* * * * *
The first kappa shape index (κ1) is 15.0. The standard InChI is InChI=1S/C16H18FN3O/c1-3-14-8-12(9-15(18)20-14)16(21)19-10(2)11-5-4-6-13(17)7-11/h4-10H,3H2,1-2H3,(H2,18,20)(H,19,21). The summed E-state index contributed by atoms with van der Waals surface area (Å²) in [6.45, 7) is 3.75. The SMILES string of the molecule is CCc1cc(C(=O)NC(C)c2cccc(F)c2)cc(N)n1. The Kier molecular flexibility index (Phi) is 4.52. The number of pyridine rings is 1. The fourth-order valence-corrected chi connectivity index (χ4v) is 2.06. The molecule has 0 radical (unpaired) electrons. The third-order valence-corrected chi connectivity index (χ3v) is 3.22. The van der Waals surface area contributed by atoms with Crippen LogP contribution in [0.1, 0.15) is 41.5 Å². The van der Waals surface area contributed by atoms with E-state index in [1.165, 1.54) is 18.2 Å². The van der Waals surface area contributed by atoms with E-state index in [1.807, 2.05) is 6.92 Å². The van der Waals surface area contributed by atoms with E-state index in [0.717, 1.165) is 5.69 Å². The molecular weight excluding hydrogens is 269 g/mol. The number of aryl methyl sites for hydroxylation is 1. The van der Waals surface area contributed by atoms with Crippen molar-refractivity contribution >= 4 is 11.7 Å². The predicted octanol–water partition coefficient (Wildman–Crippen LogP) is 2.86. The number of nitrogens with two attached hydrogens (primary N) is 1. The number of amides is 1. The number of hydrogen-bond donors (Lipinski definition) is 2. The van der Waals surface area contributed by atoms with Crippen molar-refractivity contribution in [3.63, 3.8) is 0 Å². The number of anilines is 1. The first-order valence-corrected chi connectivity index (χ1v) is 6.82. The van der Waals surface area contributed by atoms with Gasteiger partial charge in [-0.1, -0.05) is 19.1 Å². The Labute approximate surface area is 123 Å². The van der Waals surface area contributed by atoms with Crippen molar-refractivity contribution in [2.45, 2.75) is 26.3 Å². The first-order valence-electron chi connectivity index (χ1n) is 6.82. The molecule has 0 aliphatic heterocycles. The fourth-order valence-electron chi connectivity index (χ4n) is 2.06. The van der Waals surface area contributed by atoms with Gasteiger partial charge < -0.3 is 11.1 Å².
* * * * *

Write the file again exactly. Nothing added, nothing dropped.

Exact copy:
The first kappa shape index (κ1) is 15.0. The standard InChI is InChI=1S/C16H18FN3O/c1-3-14-8-12(9-15(18)20-14)16(21)19-10(2)11-5-4-6-13(17)7-11/h4-10H,3H2,1-2H3,(H2,18,20)(H,19,21). The summed E-state index contributed by atoms with van der Waals surface area (Å²) in [6.45, 7) is 3.75. The SMILES string of the molecule is CCc1cc(C(=O)NC(C)c2cccc(F)c2)cc(N)n1. The Kier molecular flexibility index (Phi) is 4.52. The number of pyridine rings is 1. The fourth-order valence-corrected chi connectivity index (χ4v) is 2.06. The molecule has 0 radical (unpaired) electrons. The third-order valence-corrected chi connectivity index (χ3v) is 3.22. The van der Waals surface area contributed by atoms with Crippen LogP contribution in [0.1, 0.15) is 41.5 Å². The van der Waals surface area contributed by atoms with E-state index in [1.165, 1.54) is 18.2 Å². The van der Waals surface area contributed by atoms with E-state index in [1.807, 2.05) is 6.92 Å². The van der Waals surface area contributed by atoms with E-state index in [0.717, 1.165) is 5.69 Å². The molecular weight excluding hydrogens is 269 g/mol. The number of aryl methyl sites for hydroxylation is 1. The van der Waals surface area contributed by atoms with Crippen molar-refractivity contribution >= 4 is 11.7 Å². The predicted octanol–water partition coefficient (Wildman–Crippen LogP) is 2.86. The number of nitrogens with two attached hydrogens (primary N) is 1. The number of amides is 1. The number of hydrogen-bond donors (Lipinski definition) is 2. The van der Waals surface area contributed by atoms with Crippen molar-refractivity contribution in [3.63, 3.8) is 0 Å². The number of anilines is 1. The first-order valence-corrected chi connectivity index (χ1v) is 6.82. The van der Waals surface area contributed by atoms with Gasteiger partial charge in [-0.1, -0.05) is 19.1 Å². The Labute approximate surface area is 123 Å². The van der Waals surface area contributed by atoms with Crippen molar-refractivity contribution in [2.45, 2.75) is 26.3 Å². The first-order valence-electron chi connectivity index (χ1n) is 6.82. The molecule has 0 aliphatic heterocycles. The fourth-order valence-electron chi connectivity index (χ4n) is 2.06. The van der Waals surface area contributed by atoms with Gasteiger partial charge < -0.3 is 11.1 Å².